He cradled his forehead in one hand and sat back on his heels. She looked him over expertly, her training as a nurse taking over. She held him by the chin. “Look at me,” she commanded softly.
He forced his eyes open and was greeted by the sight of her hazel eyes assessing him, her brow furrowed in concern. “What happened?”
He gently pried her hands from his face. “I’m fine, Zo, I promise.”
Her expression turned serious and a little stern – he figured this must be her ‘nurse face’, though he’d never gotten to see it in action. “You are on the floor and obviously in distress; you are not fine. What happened? And why are you even here? You weren’t supposed to come back for another week.”
“I guess you didn’t get my message,” he said, shifting his feet out from under him to sit with his back against the couch. The vertigo was still going strong, so he tried to stay as still as possible to keep from getting sick. He closed his eyes.
“Zeb, talk to me,” she urged, sounding more like his scared kid sister now.
He sighed. He’d already told one person this week about his disease, it was probably time to tell his family. He opened his eyes and tried to focus on only her face, attempting to ignore the way everything wanted to spin around them. “I have Ménière’s,” he told her.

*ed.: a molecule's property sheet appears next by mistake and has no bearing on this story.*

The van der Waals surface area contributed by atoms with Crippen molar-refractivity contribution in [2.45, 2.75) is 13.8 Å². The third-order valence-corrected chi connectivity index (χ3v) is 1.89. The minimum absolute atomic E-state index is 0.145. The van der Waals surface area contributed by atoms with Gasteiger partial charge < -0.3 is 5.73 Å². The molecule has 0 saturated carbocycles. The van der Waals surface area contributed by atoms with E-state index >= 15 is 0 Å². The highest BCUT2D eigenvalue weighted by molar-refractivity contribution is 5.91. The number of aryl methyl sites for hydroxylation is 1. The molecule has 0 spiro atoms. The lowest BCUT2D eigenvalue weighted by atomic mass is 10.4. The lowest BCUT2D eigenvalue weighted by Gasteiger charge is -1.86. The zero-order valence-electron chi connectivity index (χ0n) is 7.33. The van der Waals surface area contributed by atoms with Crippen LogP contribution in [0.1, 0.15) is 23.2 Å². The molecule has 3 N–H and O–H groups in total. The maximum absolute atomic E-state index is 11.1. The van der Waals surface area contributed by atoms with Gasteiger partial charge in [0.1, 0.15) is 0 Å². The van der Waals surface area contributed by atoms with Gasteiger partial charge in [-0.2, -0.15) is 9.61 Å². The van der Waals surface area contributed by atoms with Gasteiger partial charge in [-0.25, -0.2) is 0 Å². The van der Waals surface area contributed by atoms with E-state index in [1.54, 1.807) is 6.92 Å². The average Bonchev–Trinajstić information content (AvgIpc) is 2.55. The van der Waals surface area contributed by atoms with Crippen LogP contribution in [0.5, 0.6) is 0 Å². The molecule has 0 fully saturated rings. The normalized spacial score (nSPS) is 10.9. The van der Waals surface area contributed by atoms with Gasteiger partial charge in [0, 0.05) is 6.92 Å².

She sat back on her heels, stunned. “Oh,” she said.
“I don’t know what to say,” she replied a bit defensively. “You’re kinda blindsiding me right now.”She processed it for a minute. “How long have you known?”
He cringed. He’d hoped she wouldn’t ask that so he wouldn’t have to admit how long he’d been keeping it from her. “Six months.”
“Six months? Zeb!”
“I know, I should have told you.”
“Dang straight you should have.” Her expression softened a bit. “How are you doing?”
“Honestly, I really don’t know,” he said. “I’ve read up on it, but it seems like it’s different for everyone, so I don’t really have anything to measure my progress against.”